Another means of representing the proportionalities is to express the relationships in the form of an equation using a constant of proportionality. This equation is shown below.
The constant of proportionality (G) in the above equation is known as the universal gravitation constant. The precise value of G was determined experimentally by Henry Cavendish in the century after Newton's death. (This experiment will be discussed later in Lesson 3.) The value of G is found to be
G = 6.673 x 10^{11} N m^{2}/kg^{2}
The units on G may seem rather odd; nonetheless they are sensible. When the units on G are substituted into the equation above and multiplied by m_{1}• m_{2}_{ }units and divided by d^{2} units, the result will be Newtons  the unit of force.
Using Newton's Gravitation Equation to Solve Problems
Knowing the value of G allows us to calculate the force of gravitational attraction between any two objects of known mass and known separation distance. As a first example, consider the following problem.
Sample Problem #1
Determine the force of gravitational attraction between the earth (m = 5.98 x 10^{24} kg) and a 70kg physics student if the student is standing at sea level, a distance of 6.38 x 10^{6} m from earth's center.

The solution of the problem involves substituting known values of G (6.673 x 10^{11} N m^{2}/kg^{2}), m_{1} (5.98 x 10^{24} kg), m_{2} (70 kg) and d (6.38 x 10^{6} m) into the universal gravitation equation and solving for F_{grav}. The solution is as follows:
Sample Problem #2
Determine the force of gravitational attraction between the earth (m = 5.98 x 10^{24} kg) and a 70kg physics student if the student is in an airplane at 40000 feet above earth's surface. This would place the student a distance of 6.39 x 10^{6} m from earth's center.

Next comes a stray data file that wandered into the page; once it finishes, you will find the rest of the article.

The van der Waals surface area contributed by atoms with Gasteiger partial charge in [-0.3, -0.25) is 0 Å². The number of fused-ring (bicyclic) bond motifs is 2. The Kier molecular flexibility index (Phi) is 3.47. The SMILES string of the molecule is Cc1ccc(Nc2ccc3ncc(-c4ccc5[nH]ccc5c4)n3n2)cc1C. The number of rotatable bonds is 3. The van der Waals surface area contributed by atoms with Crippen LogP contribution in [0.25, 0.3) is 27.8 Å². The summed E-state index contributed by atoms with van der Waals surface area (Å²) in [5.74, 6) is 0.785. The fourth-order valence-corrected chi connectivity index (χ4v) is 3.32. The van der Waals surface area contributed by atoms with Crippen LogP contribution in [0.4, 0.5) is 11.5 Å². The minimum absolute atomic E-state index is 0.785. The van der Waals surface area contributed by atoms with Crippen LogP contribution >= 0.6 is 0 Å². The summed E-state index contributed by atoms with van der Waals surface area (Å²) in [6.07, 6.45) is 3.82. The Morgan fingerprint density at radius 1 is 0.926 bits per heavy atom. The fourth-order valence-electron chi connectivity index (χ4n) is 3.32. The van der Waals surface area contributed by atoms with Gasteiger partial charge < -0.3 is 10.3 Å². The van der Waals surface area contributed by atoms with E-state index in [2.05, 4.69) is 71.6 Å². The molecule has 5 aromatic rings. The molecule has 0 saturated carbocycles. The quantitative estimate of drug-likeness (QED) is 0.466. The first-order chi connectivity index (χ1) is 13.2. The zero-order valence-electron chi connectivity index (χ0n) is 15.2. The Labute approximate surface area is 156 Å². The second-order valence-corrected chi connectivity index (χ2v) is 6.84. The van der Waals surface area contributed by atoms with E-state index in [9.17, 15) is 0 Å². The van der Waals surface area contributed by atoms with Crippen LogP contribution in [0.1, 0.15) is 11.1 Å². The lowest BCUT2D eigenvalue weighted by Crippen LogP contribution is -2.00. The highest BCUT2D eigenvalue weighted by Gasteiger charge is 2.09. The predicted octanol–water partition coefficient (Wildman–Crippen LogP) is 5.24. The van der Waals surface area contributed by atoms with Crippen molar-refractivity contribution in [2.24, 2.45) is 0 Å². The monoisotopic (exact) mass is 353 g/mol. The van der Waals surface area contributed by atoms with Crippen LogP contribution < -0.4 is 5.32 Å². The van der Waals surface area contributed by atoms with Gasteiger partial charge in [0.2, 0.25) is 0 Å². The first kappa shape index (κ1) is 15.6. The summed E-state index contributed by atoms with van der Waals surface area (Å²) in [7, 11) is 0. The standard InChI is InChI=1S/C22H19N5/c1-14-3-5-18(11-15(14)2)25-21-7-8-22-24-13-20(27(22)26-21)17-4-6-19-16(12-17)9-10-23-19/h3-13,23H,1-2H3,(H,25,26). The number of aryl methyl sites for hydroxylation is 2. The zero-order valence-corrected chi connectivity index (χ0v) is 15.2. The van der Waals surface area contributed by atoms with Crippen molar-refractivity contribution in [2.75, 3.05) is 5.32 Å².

The solution of the problem involves substituting known values of G (6.673 x 10^{11} N m^{2}/kg^{2}), m_{1} (5.98 x 10^{24} kg), m_{2} (70 kg) and d (6.39 x 10^{6} m) into the universal gravitation equation and solving for F_{grav}. The solution is as follows:
Two general conceptual comments can be made about the results of the two sample calculations above. First, observe that the force of gravity acting upon the student (a.k.a. the student's weight) is less on an airplane at 40 000 feet than at sea level. This illustrates the inverse relationship between separation distance and the force of gravity (or in this case, the weight of the student). The student weighs less at the higher altitude. However, a mere change of 40 000 feet further from the center of the Earth is virtually negligible. This altitude change altered the student's weight changed by 2 N that is much less than 1% of the original weight. A distance of 40 000 feet (from the earth's surface to a high altitude airplane) is not very far when compared to a distance of 6.38 x 10^{6} m (equivalent to nearly 20 000 000 feet from the center of the earth to the surface of the earth). This alteration of distance is like a drop in a bucket when compared to the large radius of the Earth. As shown in the diagram below, distance of separation becomes much more influential when a significant variation is made.
The second conceptual comment to be made about the above sample calculations is that the use of Newton's universal gravitation equation to calculate the force of gravity (or weight) yields the same result as when calculating it using the equation presented in Unit 2:
F_{grav} = m•g = (70 kg)•(9.8 m/s^{2}) = 686 N